Remember the report the Tories pushed into both Houses of Parliament three years ago, attempting to claim that Extinction Rebellion is a terrorist organisation and its protests should be stopped?
A few months later it was revealed that ER had been listed as an “extremist ideology”, to be referred to the Prevent programme – which aims to safeguard vulnerable people from being drawn into terrorism.
There was a row, and then the reference was described as an error and removed.
But it is widely agreed that the report played a large role in the drafting of Priti Patel’s Police, Crime, Sentencing and Courts Act which heavily restricts protest, criminalises many peaceful actions, disproportionately targets minority groups including people of colour and Gypsy, Roma and Traveller communities.
The report had been published by Policy Exchange, a right-wing think tank that is part of the Tufton Street Brexit Nexus which
ties together fossil fuel interests, climate denial groups and a whole array of Brexit campaigns, pushing for a deregulated low-tax playing field pushing profit and growth over people and planet. As well as close ties to most of the current Conservative right politicians, they reach deep into the media, influencing the output of the Telegraph and Spectator, as well as the Times, Mail, Express and Sun.
We don’t know the names of everybody who funds this organisation, but information that is available shows that its work – and therefore Conservative Party policy – is being driven by private business interests:
As well as receiving around £3million per year from undisclosed donors, it has received ‘sponsorship’ money from many UK energy companies for arranging meetings with government ministers, and these included Drax, E.On, Centrica, and lobbyist Energy UK. It also receives money from ‘American Friends of Policy Exchange’, a US non-profit organisation supporting Policy Exchange UK and backed by mainly anonymous donors. They were listed in a 2017 ExxonMobil worldwide-giving report as receiving a $30,000 donation from the giant fossil fuel corporation. ExxonMobil has spent vast sums over decades on promoting climate denial.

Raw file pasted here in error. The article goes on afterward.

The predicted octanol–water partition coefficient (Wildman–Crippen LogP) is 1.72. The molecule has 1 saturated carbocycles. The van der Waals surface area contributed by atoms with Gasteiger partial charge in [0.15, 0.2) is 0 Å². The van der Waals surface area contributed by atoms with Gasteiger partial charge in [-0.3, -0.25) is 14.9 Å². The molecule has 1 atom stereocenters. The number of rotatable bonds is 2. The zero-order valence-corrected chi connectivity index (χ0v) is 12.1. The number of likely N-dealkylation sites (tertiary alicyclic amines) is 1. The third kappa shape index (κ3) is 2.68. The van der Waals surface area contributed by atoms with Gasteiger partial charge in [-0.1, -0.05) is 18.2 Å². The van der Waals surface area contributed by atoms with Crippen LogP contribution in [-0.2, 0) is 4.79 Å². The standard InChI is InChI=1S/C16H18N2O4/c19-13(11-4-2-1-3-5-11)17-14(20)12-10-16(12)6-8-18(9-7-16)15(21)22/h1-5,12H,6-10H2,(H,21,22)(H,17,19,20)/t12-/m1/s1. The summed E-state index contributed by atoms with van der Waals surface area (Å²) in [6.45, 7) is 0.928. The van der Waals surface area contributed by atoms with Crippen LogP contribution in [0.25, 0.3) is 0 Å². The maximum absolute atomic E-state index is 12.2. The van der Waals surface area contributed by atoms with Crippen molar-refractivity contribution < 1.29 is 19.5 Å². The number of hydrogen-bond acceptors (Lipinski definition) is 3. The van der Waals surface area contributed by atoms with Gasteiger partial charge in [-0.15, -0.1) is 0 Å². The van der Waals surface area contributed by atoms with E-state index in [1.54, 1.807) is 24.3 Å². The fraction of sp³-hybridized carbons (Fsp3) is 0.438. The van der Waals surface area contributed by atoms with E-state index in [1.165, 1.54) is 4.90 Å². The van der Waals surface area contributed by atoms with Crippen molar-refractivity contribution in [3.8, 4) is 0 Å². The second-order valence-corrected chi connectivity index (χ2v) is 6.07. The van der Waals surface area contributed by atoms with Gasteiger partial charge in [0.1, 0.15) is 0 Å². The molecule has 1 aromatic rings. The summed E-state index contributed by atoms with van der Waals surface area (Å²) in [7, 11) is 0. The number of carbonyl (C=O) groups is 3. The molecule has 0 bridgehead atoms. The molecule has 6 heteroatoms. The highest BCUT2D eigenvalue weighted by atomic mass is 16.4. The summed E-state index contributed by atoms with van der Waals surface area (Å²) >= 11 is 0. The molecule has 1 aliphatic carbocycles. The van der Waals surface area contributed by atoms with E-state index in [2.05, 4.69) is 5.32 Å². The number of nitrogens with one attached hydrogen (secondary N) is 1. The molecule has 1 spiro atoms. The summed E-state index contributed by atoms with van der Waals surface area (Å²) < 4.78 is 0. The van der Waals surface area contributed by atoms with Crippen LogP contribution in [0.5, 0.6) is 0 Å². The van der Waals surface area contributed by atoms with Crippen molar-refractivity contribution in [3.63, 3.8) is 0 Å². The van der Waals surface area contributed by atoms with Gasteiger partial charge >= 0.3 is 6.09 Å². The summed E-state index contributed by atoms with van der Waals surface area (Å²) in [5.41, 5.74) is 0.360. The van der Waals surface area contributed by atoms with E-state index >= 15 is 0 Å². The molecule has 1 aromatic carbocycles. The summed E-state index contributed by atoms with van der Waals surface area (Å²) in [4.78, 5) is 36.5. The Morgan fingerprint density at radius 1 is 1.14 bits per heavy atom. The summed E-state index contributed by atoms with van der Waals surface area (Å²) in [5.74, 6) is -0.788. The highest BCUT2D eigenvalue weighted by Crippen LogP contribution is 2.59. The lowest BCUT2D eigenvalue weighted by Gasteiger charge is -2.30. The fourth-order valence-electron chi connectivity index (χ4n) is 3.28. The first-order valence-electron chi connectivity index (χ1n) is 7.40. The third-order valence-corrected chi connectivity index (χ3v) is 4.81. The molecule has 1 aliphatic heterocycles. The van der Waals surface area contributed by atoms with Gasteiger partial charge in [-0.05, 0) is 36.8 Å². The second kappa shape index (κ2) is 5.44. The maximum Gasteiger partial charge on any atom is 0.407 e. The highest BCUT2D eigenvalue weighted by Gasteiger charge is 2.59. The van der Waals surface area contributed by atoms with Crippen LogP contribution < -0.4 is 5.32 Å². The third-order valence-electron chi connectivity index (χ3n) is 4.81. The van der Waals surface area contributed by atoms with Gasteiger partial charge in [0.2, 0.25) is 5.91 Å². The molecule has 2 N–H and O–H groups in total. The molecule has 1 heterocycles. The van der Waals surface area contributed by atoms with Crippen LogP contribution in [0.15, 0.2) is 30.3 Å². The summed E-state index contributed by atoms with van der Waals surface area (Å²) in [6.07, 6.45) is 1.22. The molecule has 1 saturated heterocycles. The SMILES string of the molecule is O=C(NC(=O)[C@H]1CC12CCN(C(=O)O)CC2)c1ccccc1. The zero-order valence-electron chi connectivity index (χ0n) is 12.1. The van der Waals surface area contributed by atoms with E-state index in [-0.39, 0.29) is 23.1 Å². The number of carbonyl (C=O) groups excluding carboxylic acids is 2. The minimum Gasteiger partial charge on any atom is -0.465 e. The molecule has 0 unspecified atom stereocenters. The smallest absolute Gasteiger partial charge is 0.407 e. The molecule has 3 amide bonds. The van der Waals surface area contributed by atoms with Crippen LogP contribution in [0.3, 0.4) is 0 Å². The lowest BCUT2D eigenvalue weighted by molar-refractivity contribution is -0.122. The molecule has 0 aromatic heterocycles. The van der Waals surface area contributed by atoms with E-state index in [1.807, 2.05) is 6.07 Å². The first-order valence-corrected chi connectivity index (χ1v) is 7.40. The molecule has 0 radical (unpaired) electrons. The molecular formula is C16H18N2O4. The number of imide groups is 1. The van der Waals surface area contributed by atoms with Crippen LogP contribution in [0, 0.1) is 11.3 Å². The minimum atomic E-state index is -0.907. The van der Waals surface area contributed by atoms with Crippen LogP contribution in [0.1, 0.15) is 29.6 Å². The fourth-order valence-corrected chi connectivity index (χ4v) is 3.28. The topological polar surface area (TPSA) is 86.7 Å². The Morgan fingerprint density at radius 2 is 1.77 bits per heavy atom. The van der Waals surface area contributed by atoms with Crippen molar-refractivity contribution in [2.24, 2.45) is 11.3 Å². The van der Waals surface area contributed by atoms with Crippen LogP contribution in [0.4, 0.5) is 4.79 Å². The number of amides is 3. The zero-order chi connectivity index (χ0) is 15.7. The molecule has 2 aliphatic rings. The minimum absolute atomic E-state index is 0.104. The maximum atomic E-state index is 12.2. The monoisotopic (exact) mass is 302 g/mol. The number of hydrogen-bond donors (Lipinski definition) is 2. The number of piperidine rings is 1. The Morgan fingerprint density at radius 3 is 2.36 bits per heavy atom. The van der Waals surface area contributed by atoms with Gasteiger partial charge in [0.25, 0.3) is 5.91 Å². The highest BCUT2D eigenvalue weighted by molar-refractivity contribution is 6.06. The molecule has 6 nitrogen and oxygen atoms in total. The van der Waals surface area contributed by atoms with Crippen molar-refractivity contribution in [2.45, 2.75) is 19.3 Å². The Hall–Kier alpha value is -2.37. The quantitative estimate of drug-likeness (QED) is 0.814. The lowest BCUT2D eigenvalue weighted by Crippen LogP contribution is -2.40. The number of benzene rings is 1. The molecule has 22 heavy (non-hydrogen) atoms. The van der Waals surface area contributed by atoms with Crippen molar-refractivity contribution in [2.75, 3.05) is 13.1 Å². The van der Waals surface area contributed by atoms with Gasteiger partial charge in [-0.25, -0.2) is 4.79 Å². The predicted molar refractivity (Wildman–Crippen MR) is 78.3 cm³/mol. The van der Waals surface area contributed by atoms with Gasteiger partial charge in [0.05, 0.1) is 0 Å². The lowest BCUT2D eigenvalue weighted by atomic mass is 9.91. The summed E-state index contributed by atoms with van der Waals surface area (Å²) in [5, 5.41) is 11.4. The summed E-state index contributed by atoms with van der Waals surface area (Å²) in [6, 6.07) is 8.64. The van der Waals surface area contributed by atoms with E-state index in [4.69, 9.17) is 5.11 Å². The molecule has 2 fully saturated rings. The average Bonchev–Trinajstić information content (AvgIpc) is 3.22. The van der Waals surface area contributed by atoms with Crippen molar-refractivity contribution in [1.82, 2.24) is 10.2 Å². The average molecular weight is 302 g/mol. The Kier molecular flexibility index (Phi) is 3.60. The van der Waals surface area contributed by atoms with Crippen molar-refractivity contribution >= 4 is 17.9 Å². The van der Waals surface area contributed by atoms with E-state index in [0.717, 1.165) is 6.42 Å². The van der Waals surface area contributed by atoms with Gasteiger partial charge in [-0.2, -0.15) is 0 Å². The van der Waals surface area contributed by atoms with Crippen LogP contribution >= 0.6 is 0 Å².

And think about this:
Policy Exchange also funds something called the Judicial Power Project which seeks to limit the rights of our justice system to rein in the power of government ministers or question unfair or draconian legislation. Under the guise of concern over “how and by whom public power is exercised”, it’s basically pushing for more power for heavily-lobbied ministers along with less accountability to a judicial system that may be more resistant to corporate influence.
Other changes suggested by Policy Exchange include calls for amendments to the Overseas Operations Bill, giving soldiers impunity for war crimes, and for government control over appointments of judges; and it has published a major study on “judicial interference” over the government’s Rwanda deal and other anti-asylum proposals. The project strongly influenced the tabling of the Judicial Review Act, which limits citizens’ ability to challenge government decisions in court.
And now, as RealMedia points out,
we are about to face a leader elected by a tiny unrepresentative club, advised by secretly-funded policy units, and cheered on by a media owned by its rich friends and donors.
This will get messy and you will probably be badly harmed by what these people will do. The big question is: how long are you going to let them do it?
Have YOU donated to my crowdfunding appeal, raising funds to fight false libel claims by TV celebrities who should know better? These court cases cost a lot of money so every penny will help ensure that wealth doesn’t beat justice.
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